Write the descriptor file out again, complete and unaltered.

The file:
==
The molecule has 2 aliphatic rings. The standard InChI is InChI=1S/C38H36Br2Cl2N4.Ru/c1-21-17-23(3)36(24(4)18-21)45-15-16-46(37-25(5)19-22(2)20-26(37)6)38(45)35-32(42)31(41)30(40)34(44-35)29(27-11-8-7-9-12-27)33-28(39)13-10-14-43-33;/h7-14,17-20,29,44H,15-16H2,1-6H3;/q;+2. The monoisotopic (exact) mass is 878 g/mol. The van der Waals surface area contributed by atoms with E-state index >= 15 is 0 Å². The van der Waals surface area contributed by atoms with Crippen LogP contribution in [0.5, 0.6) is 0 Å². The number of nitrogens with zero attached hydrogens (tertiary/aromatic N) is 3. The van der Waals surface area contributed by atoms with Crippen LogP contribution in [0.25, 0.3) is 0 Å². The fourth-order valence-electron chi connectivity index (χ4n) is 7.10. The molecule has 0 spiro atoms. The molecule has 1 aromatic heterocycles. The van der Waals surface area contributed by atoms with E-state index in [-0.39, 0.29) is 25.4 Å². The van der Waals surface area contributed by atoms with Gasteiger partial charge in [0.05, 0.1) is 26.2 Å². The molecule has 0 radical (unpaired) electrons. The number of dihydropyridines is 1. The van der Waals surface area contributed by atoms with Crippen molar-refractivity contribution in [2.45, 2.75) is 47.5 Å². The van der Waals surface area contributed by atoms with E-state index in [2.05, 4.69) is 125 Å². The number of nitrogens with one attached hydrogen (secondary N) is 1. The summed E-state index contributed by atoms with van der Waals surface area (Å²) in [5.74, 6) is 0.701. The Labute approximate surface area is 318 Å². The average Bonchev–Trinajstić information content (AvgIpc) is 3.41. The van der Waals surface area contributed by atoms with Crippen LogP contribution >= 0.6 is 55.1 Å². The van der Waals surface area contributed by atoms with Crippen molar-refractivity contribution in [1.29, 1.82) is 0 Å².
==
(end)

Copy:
The molecule has 2 aliphatic rings. The standard InChI is InChI=1S/C38H36Br2Cl2N4.Ru/c1-21-17-23(3)36(24(4)18-21)45-15-16-46(37-25(5)19-22(2)20-26(37)6)38(45)35-32(42)31(41)30(40)34(44-35)29(27-11-8-7-9-12-27)33-28(39)13-10-14-43-33;/h7-14,17-20,29,44H,15-16H2,1-6H3;/q;+2. The monoisotopic (exact) mass is 878 g/mol. The van der Waals surface area contributed by atoms with E-state index >= 15 is 0 Å². The van der Waals surface area contributed by atoms with Crippen LogP contribution in [0.5, 0.6) is 0 Å². The number of nitrogens with zero attached hydrogens (tertiary/aromatic N) is 3. The van der Waals surface area contributed by atoms with Crippen LogP contribution in [0.25, 0.3) is 0 Å². The fourth-order valence-electron chi connectivity index (χ4n) is 7.10. The molecule has 0 spiro atoms. The molecule has 1 aromatic heterocycles. The van der Waals surface area contributed by atoms with E-state index in [-0.39, 0.29) is 25.4 Å². The van der Waals surface area contributed by atoms with Gasteiger partial charge in [0.05, 0.1) is 26.2 Å². The molecule has 0 radical (unpaired) electrons. The number of dihydropyridines is 1. The van der Waals surface area contributed by atoms with Crippen molar-refractivity contribution in [2.45, 2.75) is 47.5 Å². The van der Waals surface area contributed by atoms with E-state index in [2.05, 4.69) is 125 Å². The number of nitrogens with one attached hydrogen (secondary N) is 1. The summed E-state index contributed by atoms with van der Waals surface area (Å²) in [5.74, 6) is 0.701. The Labute approximate surface area is 318 Å². The average Bonchev–Trinajstić information content (AvgIpc) is 3.41. The van der Waals surface area contributed by atoms with Crippen LogP contribution >= 0.6 is 55.1 Å². The van der Waals surface area contributed by atoms with Crippen molar-refractivity contribution in [1.29, 1.82) is 0 Å².